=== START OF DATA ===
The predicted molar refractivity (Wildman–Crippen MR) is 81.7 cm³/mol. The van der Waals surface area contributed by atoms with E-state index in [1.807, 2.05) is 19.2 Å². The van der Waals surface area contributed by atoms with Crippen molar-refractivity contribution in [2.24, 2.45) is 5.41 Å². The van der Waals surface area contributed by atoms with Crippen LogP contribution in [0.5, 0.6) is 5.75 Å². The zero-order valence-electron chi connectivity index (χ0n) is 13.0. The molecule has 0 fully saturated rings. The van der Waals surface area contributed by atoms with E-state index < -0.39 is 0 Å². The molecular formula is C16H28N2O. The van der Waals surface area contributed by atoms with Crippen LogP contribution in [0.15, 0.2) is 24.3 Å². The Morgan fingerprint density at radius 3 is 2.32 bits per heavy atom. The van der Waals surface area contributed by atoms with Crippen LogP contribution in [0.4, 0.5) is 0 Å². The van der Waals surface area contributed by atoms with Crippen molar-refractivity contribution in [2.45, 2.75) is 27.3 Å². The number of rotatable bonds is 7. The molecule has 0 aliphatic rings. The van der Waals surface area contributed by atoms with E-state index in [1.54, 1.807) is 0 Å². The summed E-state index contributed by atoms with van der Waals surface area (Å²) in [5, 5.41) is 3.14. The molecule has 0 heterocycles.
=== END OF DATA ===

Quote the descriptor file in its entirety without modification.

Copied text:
The predicted molar refractivity (Wildman–Crippen MR) is 81.7 cm³/mol. The van der Waals surface area contributed by atoms with E-state index in [1.807, 2.05) is 19.2 Å². The van der Waals surface area contributed by atoms with Crippen molar-refractivity contribution in [2.24, 2.45) is 5.41 Å². The van der Waals surface area contributed by atoms with Crippen LogP contribution in [0.5, 0.6) is 5.75 Å². The zero-order valence-electron chi connectivity index (χ0n) is 13.0. The molecule has 0 fully saturated rings. The van der Waals surface area contributed by atoms with E-state index < -0.39 is 0 Å². The molecular formula is C16H28N2O. The van der Waals surface area contributed by atoms with Crippen LogP contribution in [0.15, 0.2) is 24.3 Å². The Morgan fingerprint density at radius 3 is 2.32 bits per heavy atom. The van der Waals surface area contributed by atoms with Crippen LogP contribution in [0.4, 0.5) is 0 Å². The van der Waals surface area contributed by atoms with Crippen molar-refractivity contribution in [2.45, 2.75) is 27.3 Å². The number of rotatable bonds is 7. The molecule has 0 aliphatic rings. The van der Waals surface area contributed by atoms with E-state index in [1.54, 1.807) is 0 Å². The summed E-state index contributed by atoms with van der Waals surface area (Å²) in [5, 5.41) is 3.14. The molecule has 0 heterocycles.